Internet Arcade: when illegal IP can benefit rights owners

I recently penned a piece for Stuff on Internet Arcade, a part of non-profit site Internet Archive, designed to provide universal access to all manner of digitised content. Internet Arcade is essentially a version of MAME running in a browser, enabling you to play a bunch of classic arcade titles.

At the time I wrote the piece, about 900 games were available. Shortly after my article went live (a few weeks later, due to holiday scheduling), someone helpfully emailed me to say Teenage Mutant Ninja Turtles had been removed from the site, due to a takedown request. I checked through the remaining items just now, and several more I selected have gone. The overall number of titles available, last I looked, was 649.

It’s understandable that IP owners get twitchy with online content such as this, and I’m generally against IP infringement myself. But I can’t help thinking there are differences in the way we experience media and the manner in which lawyers might be able to respond to various kinds of infringements.

Clever though it is, Internet Arcade isn’t the best way to experience these old games; at the most, it’s a reminder of a title you once loved, and a fun way to waste a few minutes during a lunchtime. When I was researching the article, it also reminded me once again of how much I enjoyed specific old games. The net result with me was that I fancied hunting down versions of said titles that would run on my current hardware—legally.

Perhaps that makes me an outlier. As I’ve written elsewhere, we live in an age where younger generations have only grown up with immediate and free access to all content, and so many don’t feel compelled to pay for anything. But I also see organisations making great use of the internet and benefitting from making content freely available: musicians upload entire albums on Soundcloud and report a subsequent uptick in sales; the likes of Image offer comics for peanuts on Humble Bundle and say the knock-on effect has been more people buying new issues of said titles.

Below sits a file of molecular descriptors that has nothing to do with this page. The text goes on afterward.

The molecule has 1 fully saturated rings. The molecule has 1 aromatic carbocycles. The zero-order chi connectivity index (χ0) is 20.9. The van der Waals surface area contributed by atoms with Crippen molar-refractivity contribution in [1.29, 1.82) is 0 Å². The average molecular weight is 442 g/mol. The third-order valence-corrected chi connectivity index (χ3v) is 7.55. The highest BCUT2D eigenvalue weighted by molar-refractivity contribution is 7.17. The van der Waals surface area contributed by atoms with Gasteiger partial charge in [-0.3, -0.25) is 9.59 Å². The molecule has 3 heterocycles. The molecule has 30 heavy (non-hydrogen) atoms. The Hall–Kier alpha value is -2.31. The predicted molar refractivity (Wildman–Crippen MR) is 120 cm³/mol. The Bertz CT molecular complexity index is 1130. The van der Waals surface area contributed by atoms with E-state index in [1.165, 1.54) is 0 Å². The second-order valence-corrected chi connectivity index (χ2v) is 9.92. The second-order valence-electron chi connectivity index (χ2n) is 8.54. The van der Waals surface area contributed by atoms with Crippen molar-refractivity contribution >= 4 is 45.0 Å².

I can’t help but think Internet Arcade is something that companies might consider nurturing rather than taking down, if not for the historical aspect—ensuring games of cultural significance remain available to all—then at least as a clever interactive ‘advert’ for when these games appear on commercial services elsewhere.

January 12, 2015. Read more in: Gaming, Opinions, Technology

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No, the App Store is not like Disney

Daring Fireball yesterday commenting on Papers, Please:

So here’s an App Store rejection that many disagree with, but which is easy to understand from Apple’s perspective. Apple tends to err on the side of running the App Store with Disney-esque family values. The company places inordinate value in its family-friendly reputation.

Maybe it’s an American thing to believe this. John Gruber, who writes Daring Fireball, is American, and so is Apple. But from the outside, I don’t see ‘Disney-esque family values’ about the way Apple treats App Store submissions. Either what Apple is actually stating in its rules is a puritanical and largely anti-nutidy/sex stance, or I’ve missed a huge number of apparently family-friendly Disney movies that, for example, feature car-jacking and drugs, running around killing people, and blood-stained horror.

December 13, 2014. Read more in: Apple, Gaming, Opinions

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Apple says: Papers, Please—but no nudity